Several participants highlighted the need for baseline data, which can both inform preparedness planning and help track impacts of an event. Dickey cited the need for more “environmental intelligence” data about coastal water contaminant burden, low-level chronic exposures, and background levels of oil constituents. Dale Sandler, principal investigator for NIEHS’s Gulf Long-Term Follow-Up Study,4 explained that data about a person’s health before a spill are crucial for understanding any changes in health caused by the spill; Dickey and Vu underscored the lack of key information (e.g., demographics, livelihoods, ways of life, and cultural practices) about populations most likely to be affected by spills.
Dardar said that people often feel “talked down to” by responders and experts and are dismayed by their reluctance to recognize (pending more scientific evidence) long-term community impacts of oil spills. A number of participants noted that dispersant use illustrates the dynamic tension between community health and environmental concerns, because, as Walker noted, they are viable response tools but community health concerns have not been successfully addressed. This can lead to community members disengaging and becoming distrustful of response efforts.
Competing Priorities and Sustainability
Several participants articulated different priorities and experiences that shape stakeholder perspectives. Jonathan Waldron, Blank Rome, LLP, and Captain Joseph Loring, USCG Office of Marine Environmental Response Policy, summarized needs and mandates as responders and responsible parties focus on immediate safety; communities focus on local concerns and ensuring their needs are understood; and public health has a broad focus on safety, hazard detection, food source safety, and mental health effects. Walker argued that broad-spectrum community health and well-being should be more central to response. Kelly Wilson, Anadarko Petroleum, recognized that the oil industry’s focus on direct impacts of hazards is akin to treating the symptoms but not the drivers of long-term impacts on communities.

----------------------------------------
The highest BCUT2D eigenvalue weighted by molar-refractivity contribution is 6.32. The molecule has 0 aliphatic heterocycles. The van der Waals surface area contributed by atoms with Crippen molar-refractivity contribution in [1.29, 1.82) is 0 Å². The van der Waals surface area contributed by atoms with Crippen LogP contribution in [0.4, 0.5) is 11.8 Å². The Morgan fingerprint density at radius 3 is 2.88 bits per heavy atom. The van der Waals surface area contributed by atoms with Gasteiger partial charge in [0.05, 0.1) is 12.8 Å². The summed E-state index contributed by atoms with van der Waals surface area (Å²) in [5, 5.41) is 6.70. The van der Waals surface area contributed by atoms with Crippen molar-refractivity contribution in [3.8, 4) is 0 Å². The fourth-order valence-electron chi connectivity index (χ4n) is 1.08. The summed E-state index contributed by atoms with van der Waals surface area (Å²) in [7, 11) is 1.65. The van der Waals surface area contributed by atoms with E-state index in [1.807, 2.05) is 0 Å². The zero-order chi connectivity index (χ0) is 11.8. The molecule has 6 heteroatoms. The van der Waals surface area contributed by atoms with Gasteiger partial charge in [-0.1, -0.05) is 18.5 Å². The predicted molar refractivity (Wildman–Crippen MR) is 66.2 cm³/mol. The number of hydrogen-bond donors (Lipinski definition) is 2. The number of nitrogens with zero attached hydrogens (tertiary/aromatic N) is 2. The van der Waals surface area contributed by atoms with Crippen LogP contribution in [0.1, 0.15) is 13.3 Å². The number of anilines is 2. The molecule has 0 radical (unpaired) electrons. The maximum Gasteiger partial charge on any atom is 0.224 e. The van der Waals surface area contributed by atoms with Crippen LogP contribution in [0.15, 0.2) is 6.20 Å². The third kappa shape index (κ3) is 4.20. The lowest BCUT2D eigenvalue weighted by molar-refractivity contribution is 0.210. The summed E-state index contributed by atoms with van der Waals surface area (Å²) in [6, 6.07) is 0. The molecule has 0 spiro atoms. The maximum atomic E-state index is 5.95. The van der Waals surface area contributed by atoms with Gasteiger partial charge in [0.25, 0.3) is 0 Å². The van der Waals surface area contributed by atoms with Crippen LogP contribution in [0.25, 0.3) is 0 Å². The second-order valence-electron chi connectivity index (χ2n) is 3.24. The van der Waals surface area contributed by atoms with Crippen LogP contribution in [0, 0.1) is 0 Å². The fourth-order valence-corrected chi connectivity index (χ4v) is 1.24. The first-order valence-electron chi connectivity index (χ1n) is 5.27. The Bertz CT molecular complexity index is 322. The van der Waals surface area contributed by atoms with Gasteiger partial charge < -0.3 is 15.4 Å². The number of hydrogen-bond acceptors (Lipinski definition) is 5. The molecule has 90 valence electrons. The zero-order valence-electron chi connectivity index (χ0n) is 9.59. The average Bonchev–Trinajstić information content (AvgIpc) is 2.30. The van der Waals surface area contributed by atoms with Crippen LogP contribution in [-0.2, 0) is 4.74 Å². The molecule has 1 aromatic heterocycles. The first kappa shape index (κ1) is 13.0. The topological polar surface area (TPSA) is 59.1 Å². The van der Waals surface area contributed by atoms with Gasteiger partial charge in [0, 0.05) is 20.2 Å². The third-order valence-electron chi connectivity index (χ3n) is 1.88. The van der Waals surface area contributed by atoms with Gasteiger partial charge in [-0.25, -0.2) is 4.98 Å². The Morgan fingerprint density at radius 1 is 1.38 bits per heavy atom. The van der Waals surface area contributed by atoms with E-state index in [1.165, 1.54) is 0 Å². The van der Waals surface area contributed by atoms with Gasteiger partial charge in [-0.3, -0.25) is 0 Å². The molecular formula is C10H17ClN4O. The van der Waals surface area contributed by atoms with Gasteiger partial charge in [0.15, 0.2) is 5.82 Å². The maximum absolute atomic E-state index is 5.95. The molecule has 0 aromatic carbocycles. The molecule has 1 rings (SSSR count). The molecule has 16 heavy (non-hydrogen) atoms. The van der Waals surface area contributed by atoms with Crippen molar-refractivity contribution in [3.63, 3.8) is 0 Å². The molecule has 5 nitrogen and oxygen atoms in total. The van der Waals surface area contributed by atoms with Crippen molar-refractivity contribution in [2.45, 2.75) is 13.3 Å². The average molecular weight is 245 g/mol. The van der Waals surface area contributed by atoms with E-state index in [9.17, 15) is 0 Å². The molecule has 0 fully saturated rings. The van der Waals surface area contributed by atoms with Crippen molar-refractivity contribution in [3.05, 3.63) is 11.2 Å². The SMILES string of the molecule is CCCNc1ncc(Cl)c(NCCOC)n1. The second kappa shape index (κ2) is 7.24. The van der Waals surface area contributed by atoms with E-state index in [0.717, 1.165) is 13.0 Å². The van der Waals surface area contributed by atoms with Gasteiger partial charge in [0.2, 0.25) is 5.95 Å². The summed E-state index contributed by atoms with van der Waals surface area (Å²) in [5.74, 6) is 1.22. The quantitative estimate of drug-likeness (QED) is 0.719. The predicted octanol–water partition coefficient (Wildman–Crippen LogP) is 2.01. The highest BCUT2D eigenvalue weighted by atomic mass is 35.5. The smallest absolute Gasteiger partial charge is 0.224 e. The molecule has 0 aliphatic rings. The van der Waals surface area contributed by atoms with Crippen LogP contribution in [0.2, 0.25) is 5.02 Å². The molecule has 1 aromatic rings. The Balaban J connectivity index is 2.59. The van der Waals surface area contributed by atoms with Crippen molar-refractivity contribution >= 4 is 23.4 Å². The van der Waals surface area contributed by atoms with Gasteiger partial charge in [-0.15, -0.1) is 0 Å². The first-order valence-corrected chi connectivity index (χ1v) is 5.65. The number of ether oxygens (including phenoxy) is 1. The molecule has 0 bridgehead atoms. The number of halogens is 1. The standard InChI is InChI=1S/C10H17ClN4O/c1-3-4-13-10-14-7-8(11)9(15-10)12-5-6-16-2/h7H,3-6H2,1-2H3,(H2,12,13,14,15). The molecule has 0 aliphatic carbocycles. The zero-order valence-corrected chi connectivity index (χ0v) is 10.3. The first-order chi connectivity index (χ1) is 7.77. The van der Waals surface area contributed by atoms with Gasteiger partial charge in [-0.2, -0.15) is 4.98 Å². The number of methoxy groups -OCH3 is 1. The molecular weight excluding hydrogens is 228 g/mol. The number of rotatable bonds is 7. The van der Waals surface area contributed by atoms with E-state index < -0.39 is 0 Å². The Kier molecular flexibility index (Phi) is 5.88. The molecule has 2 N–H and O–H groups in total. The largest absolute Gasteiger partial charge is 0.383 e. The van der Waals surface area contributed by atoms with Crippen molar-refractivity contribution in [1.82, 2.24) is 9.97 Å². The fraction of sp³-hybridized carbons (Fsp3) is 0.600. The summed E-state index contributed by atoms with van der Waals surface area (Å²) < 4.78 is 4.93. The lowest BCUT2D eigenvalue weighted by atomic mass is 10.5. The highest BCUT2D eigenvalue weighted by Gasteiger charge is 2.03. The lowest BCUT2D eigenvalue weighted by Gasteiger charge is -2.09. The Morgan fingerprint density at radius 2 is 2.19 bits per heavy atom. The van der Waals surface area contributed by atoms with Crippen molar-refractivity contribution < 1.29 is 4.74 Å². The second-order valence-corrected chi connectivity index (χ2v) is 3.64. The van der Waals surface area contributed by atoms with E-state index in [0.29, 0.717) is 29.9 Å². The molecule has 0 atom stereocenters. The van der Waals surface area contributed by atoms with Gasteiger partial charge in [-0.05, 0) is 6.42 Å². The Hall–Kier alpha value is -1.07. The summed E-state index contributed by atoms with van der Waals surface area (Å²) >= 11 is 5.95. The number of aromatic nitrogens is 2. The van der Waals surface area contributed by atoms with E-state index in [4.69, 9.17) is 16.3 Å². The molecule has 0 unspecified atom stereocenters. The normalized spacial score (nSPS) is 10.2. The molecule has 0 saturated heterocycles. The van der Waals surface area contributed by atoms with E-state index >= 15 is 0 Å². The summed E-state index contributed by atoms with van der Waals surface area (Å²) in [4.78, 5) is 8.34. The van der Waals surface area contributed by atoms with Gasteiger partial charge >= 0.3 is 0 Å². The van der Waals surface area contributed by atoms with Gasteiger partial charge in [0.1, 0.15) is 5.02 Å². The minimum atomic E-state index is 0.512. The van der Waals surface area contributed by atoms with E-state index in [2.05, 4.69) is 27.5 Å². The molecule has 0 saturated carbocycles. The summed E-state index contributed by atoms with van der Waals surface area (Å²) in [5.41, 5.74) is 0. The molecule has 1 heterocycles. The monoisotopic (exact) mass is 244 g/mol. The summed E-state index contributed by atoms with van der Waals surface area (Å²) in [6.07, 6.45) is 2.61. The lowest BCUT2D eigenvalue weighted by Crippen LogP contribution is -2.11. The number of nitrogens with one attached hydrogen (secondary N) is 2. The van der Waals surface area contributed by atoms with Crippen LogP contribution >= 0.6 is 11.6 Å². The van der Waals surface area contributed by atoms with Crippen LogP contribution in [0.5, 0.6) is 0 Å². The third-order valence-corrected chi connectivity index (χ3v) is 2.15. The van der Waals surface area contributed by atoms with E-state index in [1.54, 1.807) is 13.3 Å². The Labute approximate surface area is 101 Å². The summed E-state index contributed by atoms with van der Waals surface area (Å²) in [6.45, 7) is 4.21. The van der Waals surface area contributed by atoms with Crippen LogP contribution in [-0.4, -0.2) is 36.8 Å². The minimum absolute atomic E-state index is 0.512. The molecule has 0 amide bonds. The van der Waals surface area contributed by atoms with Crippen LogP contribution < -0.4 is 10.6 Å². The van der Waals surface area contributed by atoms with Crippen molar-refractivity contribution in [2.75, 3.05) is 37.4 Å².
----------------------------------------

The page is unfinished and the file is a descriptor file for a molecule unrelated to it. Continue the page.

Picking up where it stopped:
To align perspectives, many participants suggested broadening who is involved in preparedness and planning. Community representation is a critical missing piece, Dickey said, but he also noted that it can be difficult to engage the public between disasters. Loring said that many stakeholders—from federal on-scene coordinators and the oil industry to local government and community representatives—should be involved in area contingency plan (ACP) initiatives, but there is often poor attendance at area committee meetings. Monica Rusk, USCG, observed that elected and appointed officials are not often involved in planning efforts. Wilson said it can be challenging to maintain industry and potential responsible party involvement in preparation and planning between events, even though, as Greg DeMarco from ExxonMobil said, operators need well-practiced contingency plans with executable components that can be translated into response capabilities.